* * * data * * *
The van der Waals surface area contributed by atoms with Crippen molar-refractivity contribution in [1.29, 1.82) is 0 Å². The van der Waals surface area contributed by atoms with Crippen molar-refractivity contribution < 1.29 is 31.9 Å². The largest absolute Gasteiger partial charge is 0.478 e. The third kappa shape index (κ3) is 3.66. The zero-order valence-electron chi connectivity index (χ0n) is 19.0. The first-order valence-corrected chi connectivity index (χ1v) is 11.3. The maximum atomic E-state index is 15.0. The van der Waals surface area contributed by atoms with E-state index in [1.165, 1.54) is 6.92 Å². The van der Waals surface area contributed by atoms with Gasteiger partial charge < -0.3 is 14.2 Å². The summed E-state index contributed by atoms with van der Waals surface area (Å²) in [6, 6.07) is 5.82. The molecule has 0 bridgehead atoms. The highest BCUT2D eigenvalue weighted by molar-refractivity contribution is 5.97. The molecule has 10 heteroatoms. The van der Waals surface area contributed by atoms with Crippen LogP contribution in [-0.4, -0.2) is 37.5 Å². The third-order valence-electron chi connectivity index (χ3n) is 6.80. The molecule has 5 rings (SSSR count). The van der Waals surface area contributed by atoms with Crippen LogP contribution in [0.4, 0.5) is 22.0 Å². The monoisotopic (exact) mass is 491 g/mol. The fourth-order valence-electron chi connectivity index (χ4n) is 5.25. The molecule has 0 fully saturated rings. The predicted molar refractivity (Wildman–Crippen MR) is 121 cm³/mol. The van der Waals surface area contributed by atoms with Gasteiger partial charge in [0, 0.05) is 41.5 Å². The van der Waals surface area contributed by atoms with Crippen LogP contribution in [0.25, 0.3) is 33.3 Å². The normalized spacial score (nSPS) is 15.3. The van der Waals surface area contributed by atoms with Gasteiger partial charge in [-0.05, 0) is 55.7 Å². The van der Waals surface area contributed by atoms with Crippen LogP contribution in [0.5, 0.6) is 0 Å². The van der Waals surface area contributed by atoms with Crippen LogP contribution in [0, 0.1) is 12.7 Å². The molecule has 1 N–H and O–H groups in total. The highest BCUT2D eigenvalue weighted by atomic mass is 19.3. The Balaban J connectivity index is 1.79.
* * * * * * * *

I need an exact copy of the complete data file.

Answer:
The van der Waals surface area contributed by atoms with Crippen molar-refractivity contribution in [1.29, 1.82) is 0 Å². The van der Waals surface area contributed by atoms with Crippen molar-refractivity contribution < 1.29 is 31.9 Å². The largest absolute Gasteiger partial charge is 0.478 e. The third kappa shape index (κ3) is 3.66. The zero-order valence-electron chi connectivity index (χ0n) is 19.0. The first-order valence-corrected chi connectivity index (χ1v) is 11.3. The maximum atomic E-state index is 15.0. The van der Waals surface area contributed by atoms with E-state index in [1.165, 1.54) is 6.92 Å². The van der Waals surface area contributed by atoms with Gasteiger partial charge < -0.3 is 14.2 Å². The summed E-state index contributed by atoms with van der Waals surface area (Å²) in [6, 6.07) is 5.82. The molecule has 0 bridgehead atoms. The highest BCUT2D eigenvalue weighted by molar-refractivity contribution is 5.97. The molecule has 10 heteroatoms. The van der Waals surface area contributed by atoms with Crippen LogP contribution in [-0.4, -0.2) is 37.5 Å². The third-order valence-electron chi connectivity index (χ3n) is 6.80. The molecule has 5 rings (SSSR count). The van der Waals surface area contributed by atoms with Crippen LogP contribution in [0.4, 0.5) is 22.0 Å². The monoisotopic (exact) mass is 491 g/mol. The fourth-order valence-electron chi connectivity index (χ4n) is 5.25. The molecule has 0 fully saturated rings. The predicted molar refractivity (Wildman–Crippen MR) is 121 cm³/mol. The van der Waals surface area contributed by atoms with Gasteiger partial charge in [0, 0.05) is 41.5 Å². The van der Waals surface area contributed by atoms with Crippen LogP contribution in [0.25, 0.3) is 33.3 Å². The normalized spacial score (nSPS) is 15.3. The van der Waals surface area contributed by atoms with Gasteiger partial charge in [-0.05, 0) is 55.7 Å². The van der Waals surface area contributed by atoms with Crippen LogP contribution in [0.5, 0.6) is 0 Å². The van der Waals surface area contributed by atoms with Crippen LogP contribution in [0, 0.1) is 12.7 Å². The molecule has 1 N–H and O–H groups in total. The highest BCUT2D eigenvalue weighted by atomic mass is 19.3. The Balaban J connectivity index is 1.79.